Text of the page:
Let’s Make Things Difficult for Ourselves: Finding the Sweet Spot Between the Obvious and the Obscure

Albrecht Durer, Head of a Woman

Albrecht Durer, Head of a Woman

I recently attended an excellent exhibition at the National Gallery in London dedicated to painting in black and white (Monochrome, until 18 February). The show reviews how artists have over the centuries deliberately chosen to eschew colour in their work.

The motivations for monochrome were rich and varied.

In the Middle Ages there was a view that colourless imagery encouraged sombre contemplation. And so churches occasionally adopted grey, subdued tones in their paintings, stained glass and illuminated manuscripts. At the exhibition you can see a splendid sixteenth century monochrome indigo canvas that was hung over more colourful Genoese chapel walls during Holy Week.

With time artists found that, by excluding colour from their work, they could explore forms, contours, space and relationships in a more focused way. The constraint helped them concentrate. During the Renaissance there was competition between painters and sculptors as to whose was the higher art form. In ‘Portrait of a Lady’ Titian depicted his subject holding a white marble relief of herself – demonstrating that, whereas a sculptor couldn’t sculpt painting, a painter could paint sculpture.

Sometimes artists painted sculptural effects just because imitation was cheaper than authenticity. Sometimes they enjoyed creating the illusion of  ‘trompe l’oeil.’ With the dawn of photography painters vied with the medium in its realism, and occasionally they employed black and white to suggest the urgency of news. In 1929 Kazimir Malevich painted a plain black square within a white frame and declared it the dawn of abstract art.

I confess I approached the monochrome exhibition expecting it to be a rather serious, austere affair. I walked away inspired by the contemplation of looking and seeing; reflecting on the fact that blinkers can provide focus, restraint can set you free. Sometimes it pays to make things more difficult.

Titian, Portrait of a Lady

Titian, Portrait of a Lady

Of course, in business, we’re always looking to make things easier - for ourselves, our Clients and our consumers. The ever-increasing pressures on time and money demand it. But we should pause for thought: often the most obvious option gives the blandest outcome; sometimes the right path is not the easiest one.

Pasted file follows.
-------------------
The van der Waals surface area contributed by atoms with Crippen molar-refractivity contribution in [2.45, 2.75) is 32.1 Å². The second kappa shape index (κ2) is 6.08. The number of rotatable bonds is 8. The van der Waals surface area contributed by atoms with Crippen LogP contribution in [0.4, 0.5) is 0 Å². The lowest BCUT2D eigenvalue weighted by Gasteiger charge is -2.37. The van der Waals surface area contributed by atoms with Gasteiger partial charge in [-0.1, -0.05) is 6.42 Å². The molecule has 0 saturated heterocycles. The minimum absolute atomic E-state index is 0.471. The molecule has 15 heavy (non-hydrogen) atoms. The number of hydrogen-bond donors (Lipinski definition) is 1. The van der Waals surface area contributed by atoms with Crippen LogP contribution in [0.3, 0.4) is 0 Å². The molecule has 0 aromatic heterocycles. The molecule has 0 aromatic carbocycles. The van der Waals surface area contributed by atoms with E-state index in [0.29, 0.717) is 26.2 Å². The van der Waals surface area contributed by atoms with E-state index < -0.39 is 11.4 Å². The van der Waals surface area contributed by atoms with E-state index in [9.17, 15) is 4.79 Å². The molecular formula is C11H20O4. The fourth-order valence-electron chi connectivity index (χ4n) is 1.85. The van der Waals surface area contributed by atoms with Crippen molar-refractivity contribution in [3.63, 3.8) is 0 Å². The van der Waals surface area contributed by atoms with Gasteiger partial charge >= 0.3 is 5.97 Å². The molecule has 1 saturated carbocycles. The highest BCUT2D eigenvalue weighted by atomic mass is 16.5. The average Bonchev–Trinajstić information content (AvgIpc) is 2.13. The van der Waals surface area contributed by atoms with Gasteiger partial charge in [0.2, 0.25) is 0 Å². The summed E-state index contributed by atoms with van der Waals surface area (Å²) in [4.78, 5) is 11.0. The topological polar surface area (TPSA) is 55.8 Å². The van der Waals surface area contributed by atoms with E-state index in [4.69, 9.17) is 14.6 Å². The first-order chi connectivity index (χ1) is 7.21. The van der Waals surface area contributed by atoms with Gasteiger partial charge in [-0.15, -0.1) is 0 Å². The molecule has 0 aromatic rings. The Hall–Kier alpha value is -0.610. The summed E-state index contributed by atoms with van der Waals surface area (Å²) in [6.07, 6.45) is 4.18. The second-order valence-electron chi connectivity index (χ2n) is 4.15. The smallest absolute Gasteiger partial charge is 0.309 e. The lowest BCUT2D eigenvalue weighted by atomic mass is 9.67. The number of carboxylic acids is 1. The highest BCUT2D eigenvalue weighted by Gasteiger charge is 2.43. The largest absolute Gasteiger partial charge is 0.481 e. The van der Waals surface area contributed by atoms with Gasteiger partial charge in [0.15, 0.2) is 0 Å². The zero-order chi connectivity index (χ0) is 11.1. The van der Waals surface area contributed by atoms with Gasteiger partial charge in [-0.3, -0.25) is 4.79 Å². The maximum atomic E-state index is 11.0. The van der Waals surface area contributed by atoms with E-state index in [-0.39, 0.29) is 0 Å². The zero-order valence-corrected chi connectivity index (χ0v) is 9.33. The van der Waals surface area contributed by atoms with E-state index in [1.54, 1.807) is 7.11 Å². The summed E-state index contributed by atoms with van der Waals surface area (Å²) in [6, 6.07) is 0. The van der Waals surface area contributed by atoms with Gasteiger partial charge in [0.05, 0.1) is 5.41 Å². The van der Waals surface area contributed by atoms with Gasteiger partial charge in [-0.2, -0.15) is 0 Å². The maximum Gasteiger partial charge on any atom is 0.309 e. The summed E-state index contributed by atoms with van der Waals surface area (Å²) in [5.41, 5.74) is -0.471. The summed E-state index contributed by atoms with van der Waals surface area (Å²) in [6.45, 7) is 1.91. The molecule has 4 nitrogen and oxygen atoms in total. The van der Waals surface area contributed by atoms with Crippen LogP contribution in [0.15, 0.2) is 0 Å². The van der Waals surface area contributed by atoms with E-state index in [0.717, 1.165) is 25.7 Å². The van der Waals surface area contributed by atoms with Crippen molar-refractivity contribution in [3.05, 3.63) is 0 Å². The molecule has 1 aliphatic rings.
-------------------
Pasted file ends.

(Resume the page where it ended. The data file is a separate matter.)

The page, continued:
I recall that, back in the day, our Levi’s Client commissioned a research study of their hugely successful TV campaign. They were particularly keen to learn about the media performance of their various commercials. The researchers concluded that those executions that had fast wear-in with viewers also had fast wear-out; and similarly slow wear-in resulted in slow wear-out.

Often in creative reviews at that time we’d find ourselves saying: ‘This is a great idea, but what if we strip the copy right back? What if we don’t explain everything as we go along? What if the viewer has to think a little?’

If you want a memorable idea – an idea that endures - you need consumers to invest in it. You need them to pay you some attention. In the modern age attention is actively given, not passively conceded. Attention must be earned, not bought.

So if you’re embarking on a communication task, consider making things more difficult for yourself. Set yourself a challenge: What if we tell this story backwards? What if we see the whole thing from the hero’s point of view? What if we don’t see the product until the end? What if we just watch people’s reaction to it? What if every shot is a close-up? What if we set this in a different era, in a different place, on a different planet? What if we shoot it in black and white?

There’s a sweet spot between the obvious and obscure: the point when the viewer positively engages, leans in to understand. That’s what you should be aiming for. Intrigue them, charm them, make them curious. Earn their attention.

I was confused when I entered the last room of the ‘Monochrome’ exhibition. I found myself alone in a large empty space illuminated with sodium-yellow lights. I didn’t see what was so special. I wandered back to the text by the room’s entrance, which explained that the contemporary artist Olafur Eliasson had employed single frequency monochromatic bulbs in order to suppress all other colours in the spectrum. At this point an old lady walked into the room. She appeared to me completely in black and white, like an old photo; and her rather grey skin suggested she might be off to a Halloween party. We both laughed at each other. I realised I must look the same.

And so I fled back to the world of colour, glad to have lived for an hour in a black and white world; liberated by the limitations.

Etienne Moulinneuf after Chardin, La Pourvoyeuse

Etienne Moulinneuf after Chardin, La Pourvoyeuse

'She told me once, and she told me twice.
I never listened to her advice.
Now I'm payin' a heavy price.
Maybe I'm wrong and maybe she's right.
I see things in shades of blue,
She sees things in black and white.'

Edwyn Collins, ‘50 Shades of Blue’

No. 160